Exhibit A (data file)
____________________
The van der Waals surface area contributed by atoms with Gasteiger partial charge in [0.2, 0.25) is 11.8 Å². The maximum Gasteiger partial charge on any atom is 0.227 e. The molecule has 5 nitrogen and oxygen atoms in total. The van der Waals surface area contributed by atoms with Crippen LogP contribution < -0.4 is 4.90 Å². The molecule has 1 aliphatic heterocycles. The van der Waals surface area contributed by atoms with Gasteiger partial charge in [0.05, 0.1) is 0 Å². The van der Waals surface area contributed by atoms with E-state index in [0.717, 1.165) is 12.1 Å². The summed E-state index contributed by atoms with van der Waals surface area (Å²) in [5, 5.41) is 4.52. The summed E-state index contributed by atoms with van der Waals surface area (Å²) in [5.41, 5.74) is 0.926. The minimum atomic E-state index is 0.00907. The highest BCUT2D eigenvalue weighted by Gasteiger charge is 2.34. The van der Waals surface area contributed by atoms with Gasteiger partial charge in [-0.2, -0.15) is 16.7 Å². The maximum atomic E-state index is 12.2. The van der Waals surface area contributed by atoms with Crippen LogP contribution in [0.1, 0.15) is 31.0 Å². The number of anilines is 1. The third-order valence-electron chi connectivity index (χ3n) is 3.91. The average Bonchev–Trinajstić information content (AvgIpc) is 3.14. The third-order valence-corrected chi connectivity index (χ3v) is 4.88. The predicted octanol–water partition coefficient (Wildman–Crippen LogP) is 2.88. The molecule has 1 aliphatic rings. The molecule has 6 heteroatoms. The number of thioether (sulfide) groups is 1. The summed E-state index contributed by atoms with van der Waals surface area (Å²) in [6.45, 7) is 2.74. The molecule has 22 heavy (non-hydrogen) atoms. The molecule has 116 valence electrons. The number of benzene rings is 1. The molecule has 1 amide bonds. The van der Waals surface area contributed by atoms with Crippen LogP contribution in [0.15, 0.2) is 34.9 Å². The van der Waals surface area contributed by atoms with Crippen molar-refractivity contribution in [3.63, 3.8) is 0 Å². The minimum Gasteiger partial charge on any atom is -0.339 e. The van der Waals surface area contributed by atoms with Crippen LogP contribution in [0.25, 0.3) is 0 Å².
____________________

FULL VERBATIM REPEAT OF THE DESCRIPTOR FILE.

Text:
The van der Waals surface area contributed by atoms with Gasteiger partial charge in [0.2, 0.25) is 11.8 Å². The maximum Gasteiger partial charge on any atom is 0.227 e. The molecule has 5 nitrogen and oxygen atoms in total. The van der Waals surface area contributed by atoms with Crippen LogP contribution < -0.4 is 4.90 Å². The molecule has 1 aliphatic heterocycles. The van der Waals surface area contributed by atoms with Gasteiger partial charge in [0.05, 0.1) is 0 Å². The van der Waals surface area contributed by atoms with E-state index in [0.717, 1.165) is 12.1 Å². The summed E-state index contributed by atoms with van der Waals surface area (Å²) in [5, 5.41) is 4.52. The summed E-state index contributed by atoms with van der Waals surface area (Å²) in [5.41, 5.74) is 0.926. The minimum atomic E-state index is 0.00907. The highest BCUT2D eigenvalue weighted by Gasteiger charge is 2.34. The van der Waals surface area contributed by atoms with Gasteiger partial charge in [-0.2, -0.15) is 16.7 Å². The maximum atomic E-state index is 12.2. The van der Waals surface area contributed by atoms with Crippen LogP contribution in [0.1, 0.15) is 31.0 Å². The number of anilines is 1. The third-order valence-electron chi connectivity index (χ3n) is 3.91. The average Bonchev–Trinajstić information content (AvgIpc) is 3.14. The third-order valence-corrected chi connectivity index (χ3v) is 4.88. The predicted octanol–water partition coefficient (Wildman–Crippen LogP) is 2.88. The molecule has 1 aliphatic rings. The molecule has 6 heteroatoms. The number of thioether (sulfide) groups is 1. The summed E-state index contributed by atoms with van der Waals surface area (Å²) in [6.45, 7) is 2.74. The molecule has 22 heavy (non-hydrogen) atoms. The molecule has 116 valence electrons. The number of benzene rings is 1. The molecule has 1 amide bonds. The van der Waals surface area contributed by atoms with Crippen LogP contribution in [0.15, 0.2) is 34.9 Å². The van der Waals surface area contributed by atoms with Crippen molar-refractivity contribution in [3.63, 3.8) is 0 Å². The minimum Gasteiger partial charge on any atom is -0.339 e. The van der Waals surface area contributed by atoms with Crippen LogP contribution in [0.25, 0.3) is 0 Å².